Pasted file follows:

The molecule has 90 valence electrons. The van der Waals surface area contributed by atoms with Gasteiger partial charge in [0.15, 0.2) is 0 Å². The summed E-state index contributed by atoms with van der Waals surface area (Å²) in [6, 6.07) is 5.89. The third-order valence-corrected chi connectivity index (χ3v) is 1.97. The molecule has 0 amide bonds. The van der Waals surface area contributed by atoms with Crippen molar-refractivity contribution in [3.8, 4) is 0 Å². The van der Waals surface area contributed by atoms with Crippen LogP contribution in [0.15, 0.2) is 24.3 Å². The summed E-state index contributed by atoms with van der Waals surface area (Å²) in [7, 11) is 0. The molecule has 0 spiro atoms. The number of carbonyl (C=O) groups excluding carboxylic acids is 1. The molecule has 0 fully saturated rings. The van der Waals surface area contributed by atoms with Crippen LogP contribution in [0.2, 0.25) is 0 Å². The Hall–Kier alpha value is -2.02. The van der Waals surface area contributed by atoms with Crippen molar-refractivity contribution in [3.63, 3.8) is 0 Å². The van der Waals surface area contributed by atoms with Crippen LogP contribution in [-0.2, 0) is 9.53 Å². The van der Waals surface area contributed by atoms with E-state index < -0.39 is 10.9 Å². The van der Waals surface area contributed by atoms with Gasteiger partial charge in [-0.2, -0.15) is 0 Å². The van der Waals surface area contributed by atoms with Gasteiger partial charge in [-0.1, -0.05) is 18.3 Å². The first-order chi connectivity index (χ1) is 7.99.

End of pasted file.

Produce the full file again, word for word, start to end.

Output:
The molecule has 90 valence electrons. The van der Waals surface area contributed by atoms with Gasteiger partial charge in [0.15, 0.2) is 0 Å². The summed E-state index contributed by atoms with van der Waals surface area (Å²) in [6, 6.07) is 5.89. The third-order valence-corrected chi connectivity index (χ3v) is 1.97. The molecule has 0 amide bonds. The van der Waals surface area contributed by atoms with Crippen molar-refractivity contribution in [3.8, 4) is 0 Å². The van der Waals surface area contributed by atoms with Crippen LogP contribution in [0.15, 0.2) is 24.3 Å². The summed E-state index contributed by atoms with van der Waals surface area (Å²) in [7, 11) is 0. The molecule has 0 spiro atoms. The number of carbonyl (C=O) groups excluding carboxylic acids is 1. The molecule has 0 fully saturated rings. The van der Waals surface area contributed by atoms with Crippen LogP contribution in [0.2, 0.25) is 0 Å². The Hall–Kier alpha value is -2.02. The van der Waals surface area contributed by atoms with Crippen molar-refractivity contribution in [3.63, 3.8) is 0 Å². The van der Waals surface area contributed by atoms with Crippen LogP contribution in [-0.2, 0) is 9.53 Å². The van der Waals surface area contributed by atoms with E-state index < -0.39 is 10.9 Å². The van der Waals surface area contributed by atoms with Gasteiger partial charge in [-0.2, -0.15) is 0 Å². The van der Waals surface area contributed by atoms with Gasteiger partial charge in [-0.1, -0.05) is 18.3 Å². The first-order chi connectivity index (χ1) is 7.99.